Technology

Domino's takes on the drive-thru with Apple CarPlay

The pizza delivery chain, which has been targeting traditional fast-food restaurants more aggressively of late, now has an app that will let you order from the car.
Domino's Apple CarPlay
Domino's on Monday said its app functions with Apple's CarPlay. / Image courtesy of Domino's.

Domino’s is increasingly taking on the fast-food drive-thru and it hopes a little technology can help with that.

The pizza delivery chain, which has been getting more of its sales from carryout as delivery has lagged, on Monday introduced an app for Apple CarPlay that will enable more customers to order directly from their cars.

The idea is to give people a convenient ordering option while driving that isn’t a traditional drive-thru. The app gives customers two ordering options: “tap to order,” which lets customers make orders they have saved in the system, or “call to order,” which lets them call a customer service representative.

The company is one of the first restaurant chains to come out with an app on Apple’s CarPlay service and is the first pizza chain to do so. “Domino’s has been known as the industry leader when it comes to pizza and technology, and we’re constantly striving to continue to provide the best experience to customers,” Domino’s Chief Digital Officer Christopher Thomas-Moore said in a statement.

Domino’s has been arguing for a time that its carryout business is making it more competitive with quick-service drive-thrus for business from busy Americans looking for an easy meal they can pick up on their way home.

Carryout was a growing part of Domino’s business before the pandemic and represented about a third of the chain’s sales in 2019.

The pandemic shifted much of that to delivery, but as the pandemic has faded and consumers returned to more normal activities, that business has returned, and then some. With consumers fretting about the economy, many of them shifted from more expensive delivery to less expensive carryout.

Carryout now represents 40% of the company’s business. The company has some drive-thru windows but also created its curbside service during the pandemic to get more of those customers. It now believes its Apple Carplay app takes that effort even further.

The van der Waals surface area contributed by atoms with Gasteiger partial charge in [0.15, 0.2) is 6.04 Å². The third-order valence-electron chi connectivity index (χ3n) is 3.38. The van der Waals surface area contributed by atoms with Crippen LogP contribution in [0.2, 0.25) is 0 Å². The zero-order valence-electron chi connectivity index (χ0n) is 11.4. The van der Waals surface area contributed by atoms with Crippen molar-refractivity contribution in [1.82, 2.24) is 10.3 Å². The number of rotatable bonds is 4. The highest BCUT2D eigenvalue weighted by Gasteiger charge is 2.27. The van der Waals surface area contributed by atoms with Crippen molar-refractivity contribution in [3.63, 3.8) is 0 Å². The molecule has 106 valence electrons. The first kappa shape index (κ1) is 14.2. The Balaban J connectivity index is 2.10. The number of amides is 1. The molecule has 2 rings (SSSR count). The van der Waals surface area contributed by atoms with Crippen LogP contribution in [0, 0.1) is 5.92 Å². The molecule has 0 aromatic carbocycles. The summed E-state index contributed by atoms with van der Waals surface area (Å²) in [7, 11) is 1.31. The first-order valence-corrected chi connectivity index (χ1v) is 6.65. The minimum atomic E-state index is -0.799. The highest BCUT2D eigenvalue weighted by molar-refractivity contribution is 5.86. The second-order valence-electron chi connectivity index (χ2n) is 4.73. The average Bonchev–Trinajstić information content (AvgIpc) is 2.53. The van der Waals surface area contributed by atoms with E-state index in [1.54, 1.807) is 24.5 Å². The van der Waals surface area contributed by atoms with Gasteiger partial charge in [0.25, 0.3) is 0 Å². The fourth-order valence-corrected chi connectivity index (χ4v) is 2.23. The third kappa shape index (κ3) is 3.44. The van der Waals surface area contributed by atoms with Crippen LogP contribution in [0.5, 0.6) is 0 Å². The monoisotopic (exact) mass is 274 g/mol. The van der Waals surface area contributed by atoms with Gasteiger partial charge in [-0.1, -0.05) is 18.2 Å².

“We know how frustrating it can be to wait in a drive-thru line just to place an order,” Thomas-Moore said. “Domino’s app on CarPlay is a great alternative to that, as customers still have the convenience of staying in their car and can place an order from wherever they are, without waiting in a long drive-thru.”

Domino’s system sales rose just 1.3% in 2022, according to data from Restaurant Business sister company Technomic, due largely to a decline in demand for its delivered pizzas. The company has been focused on its carryout business, where orders are typically smaller but more profitable because they don’t require a delivery driver.

The company had spent much of the past decade adding new technology capabilities, particularly its “Anywhere” ordering platform that enables customers to order via Apple Watch or even by texting a pizza emoji. Customers can get the CarPlay app by downloading the company’s iPhone app where they log in and save an “Easy Order.” Customers then select the Domino’s app on CarPlay.

Members help make our journalism possible. Become a Restaurant Business member today and unlock exclusive benefits, including unlimited access to all of our content. Sign up here.

Multimedia

Exclusive Content

Workforce

Restaurants have a hot opportunity to improve their reputation as employers

Reality Check: New mandates for protecting workers from dangerous on-the-job heat are about to be dropped on restaurants and other employers. The industry could greatly help its labor plight by acting first.

Financing

Some McDonald's customers are doubling up on the discounts

The Bottom Line: In some markets, customers can get the fast-food chain's $5 value meal for $4. The situation illustrates a key rule in the restaurant business: Customers are savvy and will find loopholes.

Financing

Ignore the Red Lobster problem. Sale-leasebacks are not all that bad

The decade-old sale-leaseback at the seafood chain has raised questions about the practice. But experts say it remains a legitimate financing option for operators when done correctly.

Trending

More from our partners